What Many People Don’t Know About Depression in Kids and Teens

Can you spot the warning signs of depression in kids and teens? It often looks very different than in adults. Which of the following faces below might be feeling blue? Click on a face to find out!

Angry FaceSick FaceTired FaceSad FaceBored FaceAddicted FaceUnmotivated FaceFearful FaceDistracted FaceGrouchy FaceAshamed FaceDefiant FaceLonely FaceWithdrawn FaceHungry Face

 

Warning Signs of Depression in Kids and Teens

 

  • Sadness and hopelessness

Most people think of sadness when they think of depression. Often, people who are depressed also struggle with a sense of hopelessness toward life. Although sadness is one of the most common symptoms of depression in adults, surprisingly this is usually not the most prominent symptom of depression in kids and teens.

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  • Anger, defiance, irritability

Anger is one of the most common symptoms of depression in kids and teens. Youth who are depressed often appear angry and irritable, and it’s easy for adults to misread these cues and get into a pattern of argument and punishment with depressed children and teenagers. One teenager confided that she had been feeling suicidal but did not know how to share it with anyone. Instead, she just ended up fighting a lot with her parents. Fortunately, a friend eventually noticed something was wrong. The teen’s parents took a completely different approach once they realized what their daughter was really going through.

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  • Physical symptoms: feeling “sick,” sleep disturbances, changes in appetite

Depression in kids and teens often shows up as physical symptoms. When young people feel bad emotionally, they often describe it as feeling bad in their bodies. Children and adolescents may complain of mysterious headaches and stomachaches. They may have a hard time falling asleep at night, or they may have a hard time getting out of bed in the morning. They may feel tired all the time. Depression can also cause changes in appetite, causing noticeable weight gain or weight loss.

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  • Withdrawal, loneliness, boredom, lack of motivation, lack of focus, addiction

Many kids and teens describe their experience of depression as feeling “blah.” Depression can hamper a child or teen’s ability to focus, and it can also cause a lack of motivation. Kids and teens may find it hard to complete homework and chores.  They also may withdraw into their rooms, isolate themselves, or numb out through activities such as video games, TV, or substance use. Parents sometimes mistake these symptoms of depression as laziness, irresponsibility, or defiance of family rules.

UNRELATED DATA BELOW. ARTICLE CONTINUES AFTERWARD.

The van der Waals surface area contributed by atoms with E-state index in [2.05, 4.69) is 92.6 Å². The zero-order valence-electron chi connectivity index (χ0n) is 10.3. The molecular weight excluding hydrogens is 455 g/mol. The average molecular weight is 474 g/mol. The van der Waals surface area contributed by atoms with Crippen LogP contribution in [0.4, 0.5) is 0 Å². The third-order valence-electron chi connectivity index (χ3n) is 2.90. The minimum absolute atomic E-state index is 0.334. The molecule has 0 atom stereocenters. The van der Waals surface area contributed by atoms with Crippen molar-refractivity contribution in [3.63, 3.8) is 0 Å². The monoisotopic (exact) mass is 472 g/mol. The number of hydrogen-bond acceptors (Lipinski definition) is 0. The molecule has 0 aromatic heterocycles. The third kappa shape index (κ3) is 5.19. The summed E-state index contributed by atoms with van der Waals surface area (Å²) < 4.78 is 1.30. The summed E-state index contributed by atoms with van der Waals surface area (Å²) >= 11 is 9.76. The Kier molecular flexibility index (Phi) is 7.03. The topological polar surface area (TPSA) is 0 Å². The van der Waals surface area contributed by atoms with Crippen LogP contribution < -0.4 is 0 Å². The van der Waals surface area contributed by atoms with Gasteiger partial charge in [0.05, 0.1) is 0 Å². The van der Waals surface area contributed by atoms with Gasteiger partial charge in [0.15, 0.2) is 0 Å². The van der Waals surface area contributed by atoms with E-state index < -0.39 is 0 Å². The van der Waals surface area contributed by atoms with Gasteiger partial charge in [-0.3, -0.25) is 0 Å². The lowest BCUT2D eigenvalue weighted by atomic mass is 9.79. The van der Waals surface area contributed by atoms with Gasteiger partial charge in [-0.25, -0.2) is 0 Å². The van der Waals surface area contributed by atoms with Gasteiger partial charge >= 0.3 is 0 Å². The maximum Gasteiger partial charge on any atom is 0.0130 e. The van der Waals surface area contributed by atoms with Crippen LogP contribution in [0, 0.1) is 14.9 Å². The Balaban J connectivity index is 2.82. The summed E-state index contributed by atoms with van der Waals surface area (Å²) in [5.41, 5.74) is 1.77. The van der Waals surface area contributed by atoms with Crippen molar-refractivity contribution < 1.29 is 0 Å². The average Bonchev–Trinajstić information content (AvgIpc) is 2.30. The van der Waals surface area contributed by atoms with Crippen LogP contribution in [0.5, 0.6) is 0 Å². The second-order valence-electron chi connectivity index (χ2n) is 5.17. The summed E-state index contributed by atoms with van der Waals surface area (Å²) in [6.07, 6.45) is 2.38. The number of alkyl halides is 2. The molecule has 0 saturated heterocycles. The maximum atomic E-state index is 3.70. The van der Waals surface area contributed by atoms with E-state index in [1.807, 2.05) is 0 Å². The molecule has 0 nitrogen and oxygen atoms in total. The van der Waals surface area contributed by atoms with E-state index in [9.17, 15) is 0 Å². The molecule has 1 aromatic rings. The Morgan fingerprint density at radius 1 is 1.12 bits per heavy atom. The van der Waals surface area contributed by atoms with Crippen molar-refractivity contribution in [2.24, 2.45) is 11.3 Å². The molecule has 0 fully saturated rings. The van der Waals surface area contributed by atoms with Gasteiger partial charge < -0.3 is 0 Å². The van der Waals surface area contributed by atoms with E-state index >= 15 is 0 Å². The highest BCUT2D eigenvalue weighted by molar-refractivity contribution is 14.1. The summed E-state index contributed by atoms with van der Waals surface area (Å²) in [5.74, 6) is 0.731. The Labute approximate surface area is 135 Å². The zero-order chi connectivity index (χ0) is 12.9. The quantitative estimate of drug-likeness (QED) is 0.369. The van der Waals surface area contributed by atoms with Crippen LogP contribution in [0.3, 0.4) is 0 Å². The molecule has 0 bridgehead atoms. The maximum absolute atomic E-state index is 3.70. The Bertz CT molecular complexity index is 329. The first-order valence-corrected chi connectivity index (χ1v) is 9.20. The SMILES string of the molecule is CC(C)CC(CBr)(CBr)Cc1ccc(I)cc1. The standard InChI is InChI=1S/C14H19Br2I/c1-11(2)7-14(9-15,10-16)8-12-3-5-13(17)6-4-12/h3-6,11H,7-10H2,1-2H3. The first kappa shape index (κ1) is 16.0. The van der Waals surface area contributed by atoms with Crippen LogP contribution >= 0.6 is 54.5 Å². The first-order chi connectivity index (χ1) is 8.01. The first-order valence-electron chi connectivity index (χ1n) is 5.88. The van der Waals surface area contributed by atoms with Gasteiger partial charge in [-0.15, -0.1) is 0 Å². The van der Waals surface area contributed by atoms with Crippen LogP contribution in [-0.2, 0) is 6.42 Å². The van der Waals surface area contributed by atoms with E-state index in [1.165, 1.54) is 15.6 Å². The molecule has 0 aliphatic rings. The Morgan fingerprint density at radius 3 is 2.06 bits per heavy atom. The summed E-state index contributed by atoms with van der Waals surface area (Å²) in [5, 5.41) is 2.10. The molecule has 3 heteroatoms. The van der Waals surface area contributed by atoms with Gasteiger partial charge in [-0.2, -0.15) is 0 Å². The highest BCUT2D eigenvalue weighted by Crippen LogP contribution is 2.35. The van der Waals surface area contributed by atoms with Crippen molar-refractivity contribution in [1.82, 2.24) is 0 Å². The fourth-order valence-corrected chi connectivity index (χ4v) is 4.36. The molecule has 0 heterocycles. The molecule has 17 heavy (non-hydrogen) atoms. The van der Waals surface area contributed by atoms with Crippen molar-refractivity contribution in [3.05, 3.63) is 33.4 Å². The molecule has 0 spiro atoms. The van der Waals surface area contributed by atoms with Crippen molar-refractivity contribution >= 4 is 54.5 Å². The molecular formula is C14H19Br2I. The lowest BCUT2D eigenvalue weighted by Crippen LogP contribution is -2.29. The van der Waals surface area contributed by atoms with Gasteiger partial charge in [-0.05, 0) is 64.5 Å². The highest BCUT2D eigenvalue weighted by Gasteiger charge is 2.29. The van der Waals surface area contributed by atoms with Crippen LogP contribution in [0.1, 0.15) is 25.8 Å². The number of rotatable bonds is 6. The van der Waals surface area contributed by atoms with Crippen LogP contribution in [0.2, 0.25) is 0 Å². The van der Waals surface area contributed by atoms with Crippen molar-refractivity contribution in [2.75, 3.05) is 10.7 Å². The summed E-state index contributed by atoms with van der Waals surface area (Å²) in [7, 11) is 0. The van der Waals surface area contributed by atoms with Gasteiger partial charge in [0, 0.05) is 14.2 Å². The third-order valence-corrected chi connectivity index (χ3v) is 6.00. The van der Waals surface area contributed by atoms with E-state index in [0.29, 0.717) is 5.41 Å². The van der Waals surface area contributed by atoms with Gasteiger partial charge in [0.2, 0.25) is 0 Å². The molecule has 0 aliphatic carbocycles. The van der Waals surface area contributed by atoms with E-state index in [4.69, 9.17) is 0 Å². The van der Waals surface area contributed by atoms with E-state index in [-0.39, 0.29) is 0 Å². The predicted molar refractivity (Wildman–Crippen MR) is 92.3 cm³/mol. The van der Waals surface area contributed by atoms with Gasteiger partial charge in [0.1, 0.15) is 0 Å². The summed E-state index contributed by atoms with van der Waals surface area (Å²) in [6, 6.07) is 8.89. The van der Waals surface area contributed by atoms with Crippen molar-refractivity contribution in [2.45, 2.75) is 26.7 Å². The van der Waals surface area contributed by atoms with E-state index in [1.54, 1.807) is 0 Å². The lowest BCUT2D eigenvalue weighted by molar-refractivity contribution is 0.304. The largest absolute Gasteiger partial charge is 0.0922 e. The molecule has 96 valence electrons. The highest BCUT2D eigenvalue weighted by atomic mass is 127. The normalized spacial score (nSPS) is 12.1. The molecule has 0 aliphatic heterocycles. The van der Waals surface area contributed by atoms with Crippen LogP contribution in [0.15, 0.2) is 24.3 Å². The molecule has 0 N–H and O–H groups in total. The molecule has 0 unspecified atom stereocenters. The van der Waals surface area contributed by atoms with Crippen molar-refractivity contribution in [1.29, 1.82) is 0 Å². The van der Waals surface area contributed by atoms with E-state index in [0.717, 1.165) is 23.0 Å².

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  • Shame and fearfulness

Sometimes kids and teens who are struggling with depression can appear very sensitive to criticism and failure. Depressed youth often wrestle with feelings of worthlessness, which can make them fearful of not meeting their own perfectionist standards. Although anxiety itself is not a symptom of depression, depression and anxiety frequently go hand in hand.

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What Can You Do?

The truth is that all of the feelings in the graphic above can be potential symptoms of depression in kids and teens. If you think a child or teen might be depressed, talk to them about their feelings and get professional help.

 

For More Information

  • NAMI – National Alliance on Mental Illness
  • NIMH – National Institute of Mental Health
  • Right-click to download the infographic here: “Many Faces of Depression

Parent Impact: Intensive Therapeutic Training Program for Christian Parents | Joy Wong Liu, M.A., LMFT

Parent Impact: Intensive Therapeutic Training Program for Christian Parents | Joy Wong Liu, M.A., LMFT.

This intensive will be starting September, 2014.  Courses will be offered in two locations, Christian Counseling Centers’ Hayward and Fremont Offices.  Click the link above to find out more!

You can also download the flyer here: Parent Impact Flyer Sept 2014.

[Photo Credit: Modified from “Serenity” by Sandeep Pawar.  Used by permission via Creative Commons License CC BY 2.0]

How to Stop Bullying Before it Starts: The Math of Human Relationships

[Photo Credit: Photo modified from “India Black and White” by anthony kelly, used via Creative Commons License CC BY 2.0]

Much has been written about how to deal with bullying once it has been discovered. But what can adults do to actively prevent bullying from occurring in the first place? This post is a response to the inspiring example of one math teacher in a recent Reader’s Digest article. Here’s a link to the original story; it’s definitely worth a read: Continue reading

Surviving and Thriving (for Parents and Teachers) | Joy Wong Liu, M.A., LMFT

I currently lead a consultation and support group for parents and teachers at my Hayward office. We will be meeting monthly at least until June, 2014. If there is enough interest, the group will be extended further. Click the link below for more information.

Surviving and Thriving (for Parents and Teachers) | Joy Wong Liu, M.A., LMFT.

[Photo credit: “Don Bosco – 3” by Tawheed Manzoor, used via Creative Commons License CC BY 2.0]